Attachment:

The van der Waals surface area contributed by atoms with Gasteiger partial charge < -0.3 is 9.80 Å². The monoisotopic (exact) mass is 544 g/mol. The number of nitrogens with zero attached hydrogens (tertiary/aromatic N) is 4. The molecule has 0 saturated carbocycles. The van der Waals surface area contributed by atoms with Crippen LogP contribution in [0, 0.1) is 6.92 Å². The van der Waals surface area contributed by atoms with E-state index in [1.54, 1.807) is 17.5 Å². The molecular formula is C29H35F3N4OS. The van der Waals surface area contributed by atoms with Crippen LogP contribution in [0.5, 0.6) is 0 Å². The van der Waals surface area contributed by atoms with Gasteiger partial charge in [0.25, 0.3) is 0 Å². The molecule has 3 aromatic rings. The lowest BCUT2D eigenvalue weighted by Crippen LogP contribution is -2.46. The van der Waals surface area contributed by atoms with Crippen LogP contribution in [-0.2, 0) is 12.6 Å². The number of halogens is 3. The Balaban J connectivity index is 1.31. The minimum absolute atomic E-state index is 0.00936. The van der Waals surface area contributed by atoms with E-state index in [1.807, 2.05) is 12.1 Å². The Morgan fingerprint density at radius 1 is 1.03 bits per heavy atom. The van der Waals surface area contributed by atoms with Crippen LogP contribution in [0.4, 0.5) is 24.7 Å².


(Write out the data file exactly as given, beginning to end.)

The van der Waals surface area contributed by atoms with Gasteiger partial charge < -0.3 is 9.80 Å². The monoisotopic (exact) mass is 544 g/mol. The number of nitrogens with zero attached hydrogens (tertiary/aromatic N) is 4. The molecule has 0 saturated carbocycles. The van der Waals surface area contributed by atoms with Crippen LogP contribution in [0, 0.1) is 6.92 Å². The van der Waals surface area contributed by atoms with E-state index in [1.54, 1.807) is 17.5 Å². The molecular formula is C29H35F3N4OS. The van der Waals surface area contributed by atoms with Crippen LogP contribution in [0.5, 0.6) is 0 Å². The van der Waals surface area contributed by atoms with Gasteiger partial charge in [0.25, 0.3) is 0 Å². The molecule has 3 aromatic rings. The lowest BCUT2D eigenvalue weighted by Crippen LogP contribution is -2.46. The van der Waals surface area contributed by atoms with Crippen LogP contribution in [-0.2, 0) is 12.6 Å². The number of halogens is 3. The Balaban J connectivity index is 1.31. The minimum absolute atomic E-state index is 0.00936. The van der Waals surface area contributed by atoms with E-state index in [1.807, 2.05) is 12.1 Å². The Morgan fingerprint density at radius 1 is 1.03 bits per heavy atom. The van der Waals surface area contributed by atoms with Crippen LogP contribution in [0.4, 0.5) is 24.7 Å².